Alameda Central is the largest oasis of greenery in downtown Mexico City. Although flanked by bustling avenues on all sides, this tree-filled garden offers a quiet respite from the clamoring Centro Histórico. The name Alameda comes from the Spanish word "álamo", which means a poplar tree (which are planted here in abundance).

This is the oldest public park in the Americas. It was created in 1592 by the Spanish Viceroy Luis de Velasco II as part of a gentrification plan for what was then the western edge of the city. Centuries ago, in the pre-Colombian era, the area was a busy marketplace.

Originally, the park was less than half of its present size. What is now the western section of the park was a plain plaza built during the Inquisition period and was known as The Burning Place (El Quemadero), where witches and heretics were burned at the stake. By the 1760s, the Inquisition tyranny largely came to an end, and in 1770 the plaza was cleared to make space for the expanding park.

Another round of expansion, in 1791, saw a wooden fence installed to create an exclusive leisure spot for the nobles. After the Mexican Independence, the Alameda became the center of public celebrations. In 1846, President Santa Anna rode triumphantly into the city and ordered that all the park fountains be filled with alcohol.

On the south side of the park is a large white, semi-circular monument with eight marble columns – it is dedicated to Benito Juárez, one of Mexico's most loved presidents. There are also five classical fountains, of French design, inspired by Greco-Roman mythology.

Much of the park's current features, such as the starburst pattern of paths around the fountains and the central kiosk, were laid out in the late 19th and early 20th centuries. Among the statues here is a monument to Beethoven donated by the German community in commemoration of the centenary of his 9th Symphony.

The popular spirit of Alameda has been celebrated by Diego Rivera in his famous mural "Dream of a Sunday Afternoon in Alameda Park", displayed at the Diego Rivera Mural Museum (Museo Mural Diego Rivera) on the western edge of the park.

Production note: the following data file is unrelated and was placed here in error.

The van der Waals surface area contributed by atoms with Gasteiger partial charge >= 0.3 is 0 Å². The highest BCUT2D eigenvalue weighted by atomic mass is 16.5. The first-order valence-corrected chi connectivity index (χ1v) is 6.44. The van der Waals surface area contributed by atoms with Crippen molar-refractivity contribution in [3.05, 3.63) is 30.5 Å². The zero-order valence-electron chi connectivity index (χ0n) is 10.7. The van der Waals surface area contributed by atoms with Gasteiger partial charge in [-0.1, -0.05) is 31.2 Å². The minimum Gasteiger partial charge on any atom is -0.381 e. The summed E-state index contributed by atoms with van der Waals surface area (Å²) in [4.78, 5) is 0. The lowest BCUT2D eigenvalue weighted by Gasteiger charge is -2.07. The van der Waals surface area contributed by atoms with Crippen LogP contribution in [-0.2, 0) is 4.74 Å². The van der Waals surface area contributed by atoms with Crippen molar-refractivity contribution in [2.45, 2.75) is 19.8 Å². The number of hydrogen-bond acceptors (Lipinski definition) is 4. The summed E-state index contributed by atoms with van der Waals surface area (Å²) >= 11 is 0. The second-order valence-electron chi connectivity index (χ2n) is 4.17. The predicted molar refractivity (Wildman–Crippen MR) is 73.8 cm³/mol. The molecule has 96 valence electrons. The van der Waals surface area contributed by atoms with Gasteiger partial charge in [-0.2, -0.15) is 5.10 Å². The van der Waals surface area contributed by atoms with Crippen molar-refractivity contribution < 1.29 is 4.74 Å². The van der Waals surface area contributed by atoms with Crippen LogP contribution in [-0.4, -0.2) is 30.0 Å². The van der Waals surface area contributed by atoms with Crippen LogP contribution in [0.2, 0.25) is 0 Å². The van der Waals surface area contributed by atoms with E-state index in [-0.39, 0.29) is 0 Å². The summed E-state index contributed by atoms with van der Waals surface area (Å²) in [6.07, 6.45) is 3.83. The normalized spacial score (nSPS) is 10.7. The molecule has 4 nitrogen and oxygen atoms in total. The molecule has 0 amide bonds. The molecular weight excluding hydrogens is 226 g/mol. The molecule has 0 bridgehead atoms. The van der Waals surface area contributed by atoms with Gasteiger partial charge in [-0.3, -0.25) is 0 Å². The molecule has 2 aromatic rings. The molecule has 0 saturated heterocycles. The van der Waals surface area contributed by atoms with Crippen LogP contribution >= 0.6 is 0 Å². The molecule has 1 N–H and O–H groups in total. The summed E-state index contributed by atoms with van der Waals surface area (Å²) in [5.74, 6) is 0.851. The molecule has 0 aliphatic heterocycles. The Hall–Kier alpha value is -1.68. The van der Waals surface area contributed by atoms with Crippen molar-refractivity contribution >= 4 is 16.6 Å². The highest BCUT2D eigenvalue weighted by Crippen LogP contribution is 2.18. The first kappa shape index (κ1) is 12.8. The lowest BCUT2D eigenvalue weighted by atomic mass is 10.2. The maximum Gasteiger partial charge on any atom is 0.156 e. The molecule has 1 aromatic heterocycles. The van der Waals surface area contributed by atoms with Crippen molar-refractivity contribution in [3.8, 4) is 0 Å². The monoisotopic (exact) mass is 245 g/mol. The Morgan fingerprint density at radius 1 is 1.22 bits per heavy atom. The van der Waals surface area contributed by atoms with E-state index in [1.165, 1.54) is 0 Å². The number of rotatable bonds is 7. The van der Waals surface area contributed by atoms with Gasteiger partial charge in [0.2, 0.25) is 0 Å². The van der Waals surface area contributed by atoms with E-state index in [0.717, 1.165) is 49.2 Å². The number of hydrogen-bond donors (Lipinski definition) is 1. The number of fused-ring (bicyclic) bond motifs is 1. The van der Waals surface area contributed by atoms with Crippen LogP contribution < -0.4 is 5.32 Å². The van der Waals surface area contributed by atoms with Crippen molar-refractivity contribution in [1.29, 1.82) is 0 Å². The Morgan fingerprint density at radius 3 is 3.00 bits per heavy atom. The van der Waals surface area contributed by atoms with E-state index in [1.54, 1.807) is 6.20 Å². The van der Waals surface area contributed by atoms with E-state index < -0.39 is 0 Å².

Museo Mural de Diego Rivera (Diego Rivera Mural Museum)

13) Museo Mural de Diego Rivera (Diego Rivera Mural Museum) (must see)

The Diego Rivera Mural Museum (Museo Mural Diego Rivera) stands as a distinctive venue created with a singular purpose—to showcase Diego Rivera's magnificent mural titled "Dream of a Sunday Afternoon in the Alameda Central" (Sueño de una Tarde Dominical en la Alameda Central).

Originally, this remarkable mural resided in the nearby Hotel del Prado. However, the devastating earthquake that struck the city in 1985 severely damaged the hotel, leading to the crucial decision to preserve and relocate the artwork to a safer location.

The delicate transportation of the mural necessitated cutting the wall on which it was painted, and a specially designed metal structure was employed to bear its immense 15-ton weight. This supporting structure remains in place to guard against any future earthquakes. Subsequently, the museum building was constructed around the mural, and in 1988, it was inaugurated in its present location near Alameda Park.

The mural's history traces back to 1946 when the architect Carlos Obregón Santacilia commissioned Diego Rivera to paint it for the Versailles dining room of Hotel del Prado. Rivera's chosen subject for the mural was Alameda Central Park, which lay just across the street.

Diego enthusiastically embraced the task and created a breathtaking fresco that narrated the history of Alameda Park, intertwined with that of Mexico as a whole, spanning from the era of Spanish colonization to the assassination of the democratically elected president, Francisco Madero, and the subsequent years of civil unrest.

This monumental painting measures an impressive 4.7 x 15.6 meters and features over 150 significant figures who have shaped the nation's history. Notable personalities such as Hernán Cortés, Benito Juárez, Maximiliano de Habsburgo, Francisco I Madero, Porfirio Díaz, and others find their place within the mural. Additionally, common folk like street vendors and revolutionaries, as well as Rivera's wives (including Frida Kahlo) and some of his daughters, are depicted.

Describing the mural, Rivera himself asserted that it encapsulates the memories of his life, encompassing his childhood and youth, spanning from 1895 to 1910. "All the characters are dreaming, some asleep on the benches and others walking and talking," he remarked.

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Coyoacan District Walking Tour

Coyoacan District Walking Tour

Translated from the Nahuatle language as “The Land of Coyotes”, Coyoacán is a relatively quiet neighborhood in the southern part of Mexico City. Formerly a rural village, over the years Coyoacán has become a rich pocket of art and history in the capital, closely associated with some iconic figures of the 20th century and the tumultuous times in which they lived.

One of its most famous...  view more

Tour Duration: 1 Hour(s)
Travel Distance: 2.6 Km or 1.6 Miles
Historic Center Food Tour

Historic Center Food Tour

A combination of history and tradition in Mexico City permeates all aspects of life, including food. For centuries, food and drink have been an inseparable part of the city's culture. Within Mexico City's bustling historic center, you can find a variety of culinary gems that offer a taste of what we call diverse Mexican cuisine.

One of the must-visit spots here is the San Juan Market....  view more

Tour Duration: 1 Hour(s)
Travel Distance: 1.6 Km or 1 Miles

Useful Travel Guides for Planning Your Trip

10 Must-Try Mexican Foods in Mexico City